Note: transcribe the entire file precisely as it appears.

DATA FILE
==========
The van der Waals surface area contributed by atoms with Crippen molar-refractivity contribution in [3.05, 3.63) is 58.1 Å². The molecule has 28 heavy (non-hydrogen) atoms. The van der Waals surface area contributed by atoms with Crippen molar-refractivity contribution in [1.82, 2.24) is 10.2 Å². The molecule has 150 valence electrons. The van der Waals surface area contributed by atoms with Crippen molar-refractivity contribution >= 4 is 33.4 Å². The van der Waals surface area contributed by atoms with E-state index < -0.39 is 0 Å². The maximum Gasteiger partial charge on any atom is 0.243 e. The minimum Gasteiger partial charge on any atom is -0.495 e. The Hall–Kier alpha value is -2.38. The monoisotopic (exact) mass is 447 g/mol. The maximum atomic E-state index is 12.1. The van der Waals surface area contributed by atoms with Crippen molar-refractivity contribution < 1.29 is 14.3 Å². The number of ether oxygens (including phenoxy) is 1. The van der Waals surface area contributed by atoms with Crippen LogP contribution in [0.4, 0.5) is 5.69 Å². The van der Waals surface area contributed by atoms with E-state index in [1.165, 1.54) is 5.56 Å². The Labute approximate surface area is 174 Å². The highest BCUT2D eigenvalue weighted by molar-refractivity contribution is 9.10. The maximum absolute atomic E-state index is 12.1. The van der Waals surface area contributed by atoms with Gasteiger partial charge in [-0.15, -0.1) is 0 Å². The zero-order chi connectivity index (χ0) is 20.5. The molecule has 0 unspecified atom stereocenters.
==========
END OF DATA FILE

The van der Waals surface area contributed by atoms with Crippen molar-refractivity contribution in [3.05, 3.63) is 58.1 Å². The molecule has 28 heavy (non-hydrogen) atoms. The van der Waals surface area contributed by atoms with Crippen molar-refractivity contribution in [1.82, 2.24) is 10.2 Å². The molecule has 150 valence electrons. The van der Waals surface area contributed by atoms with Crippen molar-refractivity contribution >= 4 is 33.4 Å². The van der Waals surface area contributed by atoms with E-state index < -0.39 is 0 Å². The maximum Gasteiger partial charge on any atom is 0.243 e. The minimum Gasteiger partial charge on any atom is -0.495 e. The Hall–Kier alpha value is -2.38. The monoisotopic (exact) mass is 447 g/mol. The maximum atomic E-state index is 12.1. The van der Waals surface area contributed by atoms with Crippen molar-refractivity contribution < 1.29 is 14.3 Å². The number of ether oxygens (including phenoxy) is 1. The van der Waals surface area contributed by atoms with Crippen LogP contribution in [0.4, 0.5) is 5.69 Å². The van der Waals surface area contributed by atoms with E-state index in [1.165, 1.54) is 5.56 Å². The Labute approximate surface area is 174 Å². The highest BCUT2D eigenvalue weighted by molar-refractivity contribution is 9.10. The maximum absolute atomic E-state index is 12.1. The van der Waals surface area contributed by atoms with Gasteiger partial charge in [-0.15, -0.1) is 0 Å². The zero-order chi connectivity index (χ0) is 20.5. The molecule has 0 unspecified atom stereocenters.